Monday, March 27, 2006

Should Liberty Counsel be through in Viroqua?

Professor McAdams at Marquette Warrior and Peter DiGuadio at Texas Hold 'em have commented extensively on the decision by the Viroqua (Wis.) High School to cancel its planned "Diversity Day." The day would have included speakers who were Hmong, Jewish, Muslim, American Indian, African American, Latino, Buddhist,physically disadvantaged, poor and, most notably for our purposes, gay. The idea was to provide students an opportunity to "come into contact with people of different backgrounds."

When requested to include speakers who would present a traditional Christian perspective on homosexuality (including, apparently, an "ex-gay"), the School initially refused. You ought not get carried away with this diversity stuff. After they were told by a public interest law firm called Liberty Counsel that this would be sort of completely unconstitutional (and confirming that with their own lawyers), they decided to call the whole thing off. Some backgrounds, the school believes, are better left "uncontacted." “Non-positive groups were not what we were going for,” said Ellen Byers, an English teacher on the planning committee.

I'm not going to repeat what others have said about how close-minded this is, but I do want to suggest that cancelling the event does not solve the constitutional problem.

Our Supreme Court has declared that government messages about religion must be neutral. It has insisted that the state refrain from "endorsing" religion or irreligion so as not to make nonadherents feel like outsiders, "disfavored members of the political community."

(Faithful readers of this blog will know that I chase this endorsement test, about which I just finished an article, like Ahab sought the white whale.)

You can violate this indirectly. You can violate neutrality by what you don't teach. In Epperson v. Arkansas, the Court held that an Arkansas law forbidding the teaching of evolution violated the establishment clause because it was motivated by the religious beliefs of creationsist. Prohibition was not religiously neutral.

What was the motivation for the cancellation of the Viroqua event? What message did it send to traditional Christians about how the state views them? Doesn't it say that they are regarded as so odious that an otherwise desireable pedagogical event must be cancelled rather than include them? That their views are "nonpositive?" Won't this - doesn't this - make them feel like outsiders and disfavored members of the political community?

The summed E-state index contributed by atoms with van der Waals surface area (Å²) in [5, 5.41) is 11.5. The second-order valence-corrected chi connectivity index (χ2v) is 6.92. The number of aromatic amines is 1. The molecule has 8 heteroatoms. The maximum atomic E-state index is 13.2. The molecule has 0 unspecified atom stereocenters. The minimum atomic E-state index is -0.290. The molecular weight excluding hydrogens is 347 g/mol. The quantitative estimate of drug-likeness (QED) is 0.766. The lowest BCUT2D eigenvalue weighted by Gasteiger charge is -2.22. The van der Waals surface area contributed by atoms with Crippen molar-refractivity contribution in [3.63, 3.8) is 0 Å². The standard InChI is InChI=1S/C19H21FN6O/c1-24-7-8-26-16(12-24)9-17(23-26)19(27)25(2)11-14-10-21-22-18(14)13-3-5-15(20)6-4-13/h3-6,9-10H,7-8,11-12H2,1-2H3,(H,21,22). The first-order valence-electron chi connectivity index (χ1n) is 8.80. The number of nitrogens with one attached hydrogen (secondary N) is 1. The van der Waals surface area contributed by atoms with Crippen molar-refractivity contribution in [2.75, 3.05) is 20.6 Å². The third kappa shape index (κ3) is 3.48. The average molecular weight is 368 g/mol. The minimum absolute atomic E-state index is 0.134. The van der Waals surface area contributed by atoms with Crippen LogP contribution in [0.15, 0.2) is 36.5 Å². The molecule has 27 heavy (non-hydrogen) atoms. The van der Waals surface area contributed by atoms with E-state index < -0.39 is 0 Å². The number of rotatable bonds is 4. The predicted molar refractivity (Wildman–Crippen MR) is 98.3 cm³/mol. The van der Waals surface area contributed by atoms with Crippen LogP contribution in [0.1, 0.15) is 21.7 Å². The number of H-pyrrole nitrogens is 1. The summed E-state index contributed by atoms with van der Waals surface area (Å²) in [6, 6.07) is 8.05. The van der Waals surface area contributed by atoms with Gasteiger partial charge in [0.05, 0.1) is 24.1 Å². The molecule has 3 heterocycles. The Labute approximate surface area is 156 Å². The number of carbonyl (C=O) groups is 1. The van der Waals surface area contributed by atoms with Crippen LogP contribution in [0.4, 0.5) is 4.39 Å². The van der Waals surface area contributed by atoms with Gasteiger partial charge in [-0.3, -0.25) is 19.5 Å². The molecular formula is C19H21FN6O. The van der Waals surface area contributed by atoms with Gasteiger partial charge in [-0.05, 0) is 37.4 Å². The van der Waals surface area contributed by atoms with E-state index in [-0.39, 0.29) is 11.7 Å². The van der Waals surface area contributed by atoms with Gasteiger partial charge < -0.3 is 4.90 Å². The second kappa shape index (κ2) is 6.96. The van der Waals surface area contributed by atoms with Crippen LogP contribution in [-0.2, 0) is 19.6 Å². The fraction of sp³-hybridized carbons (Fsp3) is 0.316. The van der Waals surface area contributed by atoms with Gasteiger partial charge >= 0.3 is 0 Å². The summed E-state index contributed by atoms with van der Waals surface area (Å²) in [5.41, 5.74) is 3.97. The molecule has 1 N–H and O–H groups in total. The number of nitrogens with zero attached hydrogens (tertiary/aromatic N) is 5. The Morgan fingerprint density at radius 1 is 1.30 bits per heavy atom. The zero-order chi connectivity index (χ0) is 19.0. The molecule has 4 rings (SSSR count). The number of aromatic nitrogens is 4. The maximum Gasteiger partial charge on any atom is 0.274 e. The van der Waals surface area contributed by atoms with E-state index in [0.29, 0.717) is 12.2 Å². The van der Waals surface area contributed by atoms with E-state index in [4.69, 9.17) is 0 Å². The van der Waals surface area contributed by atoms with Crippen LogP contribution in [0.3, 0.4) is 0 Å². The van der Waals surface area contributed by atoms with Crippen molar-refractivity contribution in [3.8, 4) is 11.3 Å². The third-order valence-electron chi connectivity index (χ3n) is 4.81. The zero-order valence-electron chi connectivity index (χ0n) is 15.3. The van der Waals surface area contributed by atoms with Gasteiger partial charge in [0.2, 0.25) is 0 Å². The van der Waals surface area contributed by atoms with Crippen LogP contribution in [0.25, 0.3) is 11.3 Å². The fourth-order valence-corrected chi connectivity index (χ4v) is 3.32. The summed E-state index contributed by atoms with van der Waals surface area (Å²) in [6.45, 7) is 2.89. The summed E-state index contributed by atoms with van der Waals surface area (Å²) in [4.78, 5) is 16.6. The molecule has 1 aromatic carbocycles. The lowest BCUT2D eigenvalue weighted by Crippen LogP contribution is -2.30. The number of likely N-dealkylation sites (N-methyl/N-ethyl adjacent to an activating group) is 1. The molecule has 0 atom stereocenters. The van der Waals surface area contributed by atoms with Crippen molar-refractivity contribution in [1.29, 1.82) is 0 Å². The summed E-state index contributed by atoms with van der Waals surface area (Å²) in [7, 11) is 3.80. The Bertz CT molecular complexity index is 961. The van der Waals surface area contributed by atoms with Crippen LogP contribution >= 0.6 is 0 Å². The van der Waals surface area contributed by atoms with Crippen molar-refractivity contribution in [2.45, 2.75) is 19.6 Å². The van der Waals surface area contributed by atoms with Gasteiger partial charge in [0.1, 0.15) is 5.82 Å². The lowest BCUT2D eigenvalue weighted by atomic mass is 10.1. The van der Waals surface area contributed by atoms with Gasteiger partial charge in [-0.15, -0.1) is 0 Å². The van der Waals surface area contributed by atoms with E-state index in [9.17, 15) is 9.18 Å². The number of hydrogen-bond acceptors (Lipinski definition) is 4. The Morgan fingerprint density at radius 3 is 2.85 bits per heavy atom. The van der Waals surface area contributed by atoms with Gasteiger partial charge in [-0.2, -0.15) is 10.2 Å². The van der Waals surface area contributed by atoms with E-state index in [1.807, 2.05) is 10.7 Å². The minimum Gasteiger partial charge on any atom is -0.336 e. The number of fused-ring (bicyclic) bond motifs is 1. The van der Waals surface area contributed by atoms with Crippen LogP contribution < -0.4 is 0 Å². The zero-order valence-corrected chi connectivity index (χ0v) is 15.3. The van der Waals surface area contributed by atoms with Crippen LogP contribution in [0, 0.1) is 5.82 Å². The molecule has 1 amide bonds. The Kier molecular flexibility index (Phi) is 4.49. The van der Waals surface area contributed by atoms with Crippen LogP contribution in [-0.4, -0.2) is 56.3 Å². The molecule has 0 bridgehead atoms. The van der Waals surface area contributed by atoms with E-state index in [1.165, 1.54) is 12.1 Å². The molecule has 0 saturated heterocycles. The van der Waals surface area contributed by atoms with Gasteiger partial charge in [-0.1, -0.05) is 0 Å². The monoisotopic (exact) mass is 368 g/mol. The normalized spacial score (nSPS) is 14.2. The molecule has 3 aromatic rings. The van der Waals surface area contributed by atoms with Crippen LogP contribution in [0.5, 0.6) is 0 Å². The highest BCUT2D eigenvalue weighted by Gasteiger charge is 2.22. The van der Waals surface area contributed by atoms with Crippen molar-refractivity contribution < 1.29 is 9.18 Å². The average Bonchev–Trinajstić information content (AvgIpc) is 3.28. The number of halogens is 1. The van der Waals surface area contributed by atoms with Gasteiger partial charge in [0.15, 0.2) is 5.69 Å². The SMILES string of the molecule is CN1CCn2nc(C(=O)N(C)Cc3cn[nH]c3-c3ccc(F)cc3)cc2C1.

There are all sorts of prudential - and even some legal - reasons for declaring victory and going home. But if rigorous neutrality with respect to religion is required, Viroqua has fallen short.


Jay Bullock said...

I was under the impression that the idea behind "Diversity Day" was that students see pro-Christian messages, speakers, people all the time around them in daily life, from their teachers to their parents to their neighbors. The folk from other religions (and the gay speaker) were not, as I understand it, there to recruit, but rather just to say, "Hey, we exist, and we're not scary."

The "ex-gay" speaker (aside: would gay speakers get more or less traction if they identified as "ex-straight"?) would, instead of saying "Hey, we exist, and we're not scary," have said "Gays shouldn't exist." That is closer to a recruiting message ("Hey, kids, if you think you're gay, you're really not!"), and it is also likely a message the students are familiar with already.

While I know Viroqua's lawyers have already rendered the discussion moot, my understanding has always been that you can teach about anything as long as you don't advocate it. In other words, when I teach John Donne, I teach about Catholicism and Calvinist Protestantism, while advocating neither. The "ex-gay" is the closest speaker on the list to being an advocate of anything.

Rick Esenberg said...

Well, I'm not sure they do see such messages, but that's not the point. The problem is in creating a limited public forum and then closing it on religious grounds. That's clearly unconstitutional and that's why Viroqua caved.

I can't agree that the gay speakers were not "advocating something." "We're not scary" or, more accurately, "what we do is not wrong and ought to be accepted by you" is a statement of advocacy.

It's one that I endorse, but a school district ought not to permit the advocacy of one view and then exclude the promotion of its opposite.